When Louise and I began our discussions about how to create the most useful book for you, we decided to structure it so you could look up the part of your body that is experiencing illness and work from there — just like in You Can Heal Your Life. However, you must remember that people are not simply individual organs bound together, so the illness in one part of your body will generally affect the health of another part. And emotions about feeling safe and secure in your family (first emotional center) also play into emotions about self-esteem (third emotional center). To fully heal, you must look at your life as a whole while giving extra attention to the organ or illness that’s causing you the most trouble. Feel free to flip directly to the part of the book discussing your personal problem area, but remember that you may also find important information about other imbalances in your life by reading through the entire book. Having a complete picture of your strengths and weaknesses can help you create a long-term plan for a healthy life in all your emotional centers.

As you work your way through the book, I’ll help you tap into your body’s intuition surrounding the organs in each emotional center so you can understand the messages your body is sending. But remember, only you can decide what your body is really telling you. This book is a general guide that matches what is commonly seen and what the science mostly supports.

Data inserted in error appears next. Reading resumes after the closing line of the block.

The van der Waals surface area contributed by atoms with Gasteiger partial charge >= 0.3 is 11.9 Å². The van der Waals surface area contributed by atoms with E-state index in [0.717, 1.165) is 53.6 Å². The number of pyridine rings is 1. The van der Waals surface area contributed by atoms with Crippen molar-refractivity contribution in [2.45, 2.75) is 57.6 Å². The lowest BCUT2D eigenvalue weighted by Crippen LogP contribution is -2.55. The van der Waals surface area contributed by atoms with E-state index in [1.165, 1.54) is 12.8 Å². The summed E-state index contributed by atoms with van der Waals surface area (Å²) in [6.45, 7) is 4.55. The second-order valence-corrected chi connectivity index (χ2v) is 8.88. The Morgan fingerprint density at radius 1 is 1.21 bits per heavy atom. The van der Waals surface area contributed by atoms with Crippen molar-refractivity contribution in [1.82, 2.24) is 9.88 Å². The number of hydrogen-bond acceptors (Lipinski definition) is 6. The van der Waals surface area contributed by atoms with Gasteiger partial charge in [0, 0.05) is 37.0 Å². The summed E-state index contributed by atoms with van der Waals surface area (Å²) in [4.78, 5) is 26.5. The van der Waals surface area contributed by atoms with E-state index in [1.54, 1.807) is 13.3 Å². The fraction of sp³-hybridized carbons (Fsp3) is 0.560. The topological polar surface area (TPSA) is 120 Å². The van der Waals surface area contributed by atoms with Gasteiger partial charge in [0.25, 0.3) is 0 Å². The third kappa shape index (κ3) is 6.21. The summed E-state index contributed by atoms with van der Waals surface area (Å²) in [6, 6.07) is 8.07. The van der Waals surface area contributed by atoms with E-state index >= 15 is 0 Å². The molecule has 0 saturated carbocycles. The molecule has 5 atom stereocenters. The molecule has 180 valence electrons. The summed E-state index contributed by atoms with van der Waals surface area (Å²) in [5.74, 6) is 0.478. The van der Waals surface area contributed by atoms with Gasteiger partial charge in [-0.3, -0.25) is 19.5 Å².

After you have determined what your body is telling you, Louise and I will walk you through healing techniques that address the numerous reasons why we get sick. While we won’t give specific medical advice in this book because good medical advice is unique to each individual, we will provide case studies that give you an idea of some of the basic types of medical interventions to consider. More important, we will lay out affirmations that you can repeat to yourself multiple times throughout your day and behavioral suggestions that you can immediately incorporate into your own life. These tools will help you change your thoughts and habits to create health.

Now, when I read You Can Heal Your Life, what made it seem plausible to me was when I was diagnosed with a gynecological problem with a “non-healing wound” shortly after my husband left me. Coincidence? Or is there something in what Louise Hay says? I also realized that the affirmations she prescribed for that did soothe my spirit.